50. Female only academic environments really can make a difference. My high school was all girls, and even though I didn’t much like the be-an-engineer-your-brains-would-be-wasted-on-the-arts messages I got, there’s no denying that that’s infinately better than just getting the message that women have limited options.

    On the issue of people refusing to admit that Sodini was motivated by misogyny…I recommend only engaging with the people making those claims if you’re feeling particularly strong willed and not depressed at the moment, or you just feel like verbally bashing someone over the head. I made the mistake of following the links that one of the trolls left on my article and yeah, feeling a little ill now.

  51. Also, did anyone else’s parents deliver relatively gender norm free messages during childhood and then do an abrupt about-face after puberty? My dad was pretty much exemplary as far as not pushing gender norms on me as a child, but as soon as I started to look like an adult woman things became very different. And now, in the middle of struggling to establish myself as a journalist (this isn’t a great time for freelancers), he says helpful things like “well you know you were always so pretty and charming, maybe you should give up all these silly ideas and get a nice job in a high end boutique”. Yeah, fuck you too, pops.

    Has this happened to anyone else? I almost wish I had video evidence of how differently he treated me as a child so that I could play it back to him and go “so, how exactly does my developing boobs change the rules?”.

  52. I think my 9th grade teacher tried to tell me i was bad at math. It didn’t stick. I told anyone who would listen (my guidance counselor, my mom, other teachers) that she just couldn’t teach math. They believed me, ’cause i was right.

    I would love it if more women would get their Ham license. It never occurred to me that i couldn’t, and the test literally took me 7 minutes (in a roomful of men, all of whom took 5 times that) and missed a single question. Fun stuff.

    My 7 year old is studying for her license now, too. It would be lovely for more women and girls to get involved.

  53. I remember seeing somewhere (either reading it or in a documentary or maybe both) that often the reason boys will statistically do better in math and science than girls is because of the subtle but also not-so-subtle-once-you-finally-pay-attention-to-it feedback that each gender gets in those subjects from their teachers. The teacher (of either gender) will often go around the room looking at the students’ work, and they’ll tell the girls, “Good job,” “Nice work,” “Wonderful job,” but they’ll tell the boys, “Show your work and write out each step,” “Think about what you’re doing,” “Good start, but don’t forget…” They’re likely to give the boys much more constructive feedback than they are the girls, which on the surface looks like they’re picking on them, but in the long run is making them think more critically and correct their mistakes faster. The girls know they’re doing a “good job,” but they’re never exactly sure what is good about their job, and worse still, if they are actually confused, they don’t feel encouraged to ask for help. (And I don’t think this necessarily only applies to math and science, FWIW. I remember getting this same schtick from a female filmmaking professor I really respected, who I stupidly assumed really respected me too. Joke’s on me.)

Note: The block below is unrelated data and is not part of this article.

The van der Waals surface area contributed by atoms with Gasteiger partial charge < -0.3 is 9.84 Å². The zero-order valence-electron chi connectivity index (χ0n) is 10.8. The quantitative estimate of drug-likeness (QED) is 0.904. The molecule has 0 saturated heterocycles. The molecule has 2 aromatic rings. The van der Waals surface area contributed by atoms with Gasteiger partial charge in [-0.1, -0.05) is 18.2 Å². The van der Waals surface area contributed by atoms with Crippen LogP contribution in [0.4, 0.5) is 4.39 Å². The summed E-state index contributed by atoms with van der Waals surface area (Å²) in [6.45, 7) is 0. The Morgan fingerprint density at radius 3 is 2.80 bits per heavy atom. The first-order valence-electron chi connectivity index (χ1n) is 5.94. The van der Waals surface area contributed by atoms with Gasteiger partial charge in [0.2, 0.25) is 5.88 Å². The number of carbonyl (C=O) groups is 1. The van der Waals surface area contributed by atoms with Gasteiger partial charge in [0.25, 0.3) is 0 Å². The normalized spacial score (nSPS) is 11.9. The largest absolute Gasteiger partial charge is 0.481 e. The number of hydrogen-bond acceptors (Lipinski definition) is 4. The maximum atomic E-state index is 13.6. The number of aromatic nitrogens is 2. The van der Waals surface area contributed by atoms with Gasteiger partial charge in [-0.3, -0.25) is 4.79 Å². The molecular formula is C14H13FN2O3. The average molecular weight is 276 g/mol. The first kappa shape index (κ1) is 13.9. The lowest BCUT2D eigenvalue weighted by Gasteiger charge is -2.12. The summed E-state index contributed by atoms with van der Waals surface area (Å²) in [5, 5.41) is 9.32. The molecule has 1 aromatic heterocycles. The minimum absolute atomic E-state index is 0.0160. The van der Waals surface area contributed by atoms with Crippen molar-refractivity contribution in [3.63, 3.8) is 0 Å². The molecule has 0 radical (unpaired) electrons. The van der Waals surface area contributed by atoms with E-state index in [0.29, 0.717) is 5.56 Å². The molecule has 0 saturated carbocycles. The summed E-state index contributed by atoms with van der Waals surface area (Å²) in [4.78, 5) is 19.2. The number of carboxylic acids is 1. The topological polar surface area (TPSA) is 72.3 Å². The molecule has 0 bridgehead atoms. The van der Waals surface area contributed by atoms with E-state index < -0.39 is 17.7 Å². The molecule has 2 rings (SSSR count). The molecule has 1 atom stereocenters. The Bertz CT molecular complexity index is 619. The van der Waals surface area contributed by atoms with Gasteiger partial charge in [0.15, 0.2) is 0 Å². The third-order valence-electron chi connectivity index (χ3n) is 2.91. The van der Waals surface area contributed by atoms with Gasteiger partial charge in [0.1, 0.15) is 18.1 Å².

Then I remember (yes, it was partly from a documentary) that a grade-school teacher was being filmed as she taught her math and science classes for one of these exact studies, and later psychologists showed her the tapes and pointed out these exact patterns in her teaching. The incredible thing was that at one point she was explaining a math problem in detail to a couple of boys who had asked a question. However, she was talking to the boys, but holding her finger in a girl’s open textbook as she talked, not even looking at her. The psychologists were like, “Do you see what you’re doing here? You’re teaching the boys. The girl is nothing but an extension of the book, a prop.” Needless to say, she was MORTIFIED. And I thought, “OMFG I totally had grade school teachers who did that to girls ALL THE TIME.” They probably did it to me too, which could be one of many thousands of reasons I am as horrible at math and science as I am.

    This is all a very relevant and terrifying discussion for me right now, as on Wednesday I actually have to take a placement exam in college algebra and trig, so that I can eventually place into a required statistics class. I haven’t done math in eight years. I’m so afraid.

  54. My parents told me I could do anything I wanted to do. They also told me, constantly that girls aren’t as good at math and science as boys are, and women have inferior ability at all things mechanical. Also, that being good at reading and writing are amusing skills, but not very important. And that being good looking is really, really important. And that all women have maternal instinct. And that girls are supposed to be nice and quiet and not make waves.

    I note, also, that my folks are very nice people who thought they were merely spouting common sense and trying to make my brothers “feel better” about getting shitty grades. They weren’t trying to make me feel like a useful freak of nature, but they did.

    Ah, they fuck you up, your mum and dad… and so do a lot of other forces in society.

  55. speaking of overt messages:

    anyone remember former Harvard president Larry Summers claiming that women have a different aptitude for science and math, and that is why there are fewer of them at the top of these fields?

    yeah fuck that guy.

  56. Oh FillyJonk, you have no idea what a gift you have.